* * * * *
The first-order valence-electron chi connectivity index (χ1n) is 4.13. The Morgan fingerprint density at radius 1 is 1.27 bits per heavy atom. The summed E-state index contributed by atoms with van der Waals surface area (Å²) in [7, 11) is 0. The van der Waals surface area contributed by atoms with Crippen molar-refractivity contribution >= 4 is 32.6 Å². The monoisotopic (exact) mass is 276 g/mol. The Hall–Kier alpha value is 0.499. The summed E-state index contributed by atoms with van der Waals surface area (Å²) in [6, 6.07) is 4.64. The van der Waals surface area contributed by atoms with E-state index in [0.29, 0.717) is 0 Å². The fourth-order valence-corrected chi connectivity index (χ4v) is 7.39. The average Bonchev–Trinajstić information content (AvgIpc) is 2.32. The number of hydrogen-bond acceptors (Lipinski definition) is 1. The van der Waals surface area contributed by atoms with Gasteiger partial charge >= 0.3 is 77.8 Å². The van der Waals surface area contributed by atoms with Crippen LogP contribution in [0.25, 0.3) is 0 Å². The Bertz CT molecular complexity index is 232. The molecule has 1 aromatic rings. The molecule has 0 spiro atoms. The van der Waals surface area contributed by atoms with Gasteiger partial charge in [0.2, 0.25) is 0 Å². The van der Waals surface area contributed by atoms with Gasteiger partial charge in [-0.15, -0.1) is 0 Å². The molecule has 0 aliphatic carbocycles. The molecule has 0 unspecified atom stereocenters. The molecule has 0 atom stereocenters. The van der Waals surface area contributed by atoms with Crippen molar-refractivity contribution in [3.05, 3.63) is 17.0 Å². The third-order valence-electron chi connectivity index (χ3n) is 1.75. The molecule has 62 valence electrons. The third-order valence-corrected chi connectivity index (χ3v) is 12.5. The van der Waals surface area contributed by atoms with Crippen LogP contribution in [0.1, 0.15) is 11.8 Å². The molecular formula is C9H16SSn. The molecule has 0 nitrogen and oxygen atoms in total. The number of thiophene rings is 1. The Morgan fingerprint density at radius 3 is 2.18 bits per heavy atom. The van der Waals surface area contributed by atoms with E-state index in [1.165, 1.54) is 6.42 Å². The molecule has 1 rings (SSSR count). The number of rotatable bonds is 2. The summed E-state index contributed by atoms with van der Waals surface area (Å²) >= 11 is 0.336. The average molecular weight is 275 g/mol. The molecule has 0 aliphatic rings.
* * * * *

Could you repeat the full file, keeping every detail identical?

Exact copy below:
The first-order valence-electron chi connectivity index (χ1n) is 4.13. The Morgan fingerprint density at radius 1 is 1.27 bits per heavy atom. The summed E-state index contributed by atoms with van der Waals surface area (Å²) in [7, 11) is 0. The van der Waals surface area contributed by atoms with Crippen molar-refractivity contribution >= 4 is 32.6 Å². The monoisotopic (exact) mass is 276 g/mol. The Hall–Kier alpha value is 0.499. The summed E-state index contributed by atoms with van der Waals surface area (Å²) in [6, 6.07) is 4.64. The van der Waals surface area contributed by atoms with E-state index in [0.29, 0.717) is 0 Å². The fourth-order valence-corrected chi connectivity index (χ4v) is 7.39. The average Bonchev–Trinajstić information content (AvgIpc) is 2.32. The number of hydrogen-bond acceptors (Lipinski definition) is 1. The van der Waals surface area contributed by atoms with Gasteiger partial charge >= 0.3 is 77.8 Å². The van der Waals surface area contributed by atoms with Crippen LogP contribution in [0.25, 0.3) is 0 Å². The Bertz CT molecular complexity index is 232. The molecule has 1 aromatic rings. The molecule has 0 spiro atoms. The van der Waals surface area contributed by atoms with Gasteiger partial charge in [0.2, 0.25) is 0 Å². The van der Waals surface area contributed by atoms with Gasteiger partial charge in [-0.15, -0.1) is 0 Å². The molecule has 0 aliphatic carbocycles. The molecule has 0 unspecified atom stereocenters. The molecule has 0 atom stereocenters. The van der Waals surface area contributed by atoms with Crippen molar-refractivity contribution in [3.05, 3.63) is 17.0 Å². The third-order valence-electron chi connectivity index (χ3n) is 1.75. The molecule has 62 valence electrons. The third-order valence-corrected chi connectivity index (χ3v) is 12.5. The van der Waals surface area contributed by atoms with Crippen LogP contribution in [0.1, 0.15) is 11.8 Å². The molecular formula is C9H16SSn. The molecule has 0 nitrogen and oxygen atoms in total. The number of thiophene rings is 1. The Morgan fingerprint density at radius 3 is 2.18 bits per heavy atom. The van der Waals surface area contributed by atoms with E-state index in [1.165, 1.54) is 6.42 Å². The molecule has 1 rings (SSSR count). The number of rotatable bonds is 2. The summed E-state index contributed by atoms with van der Waals surface area (Å²) >= 11 is 0.336. The average molecular weight is 275 g/mol. The molecule has 0 aliphatic rings.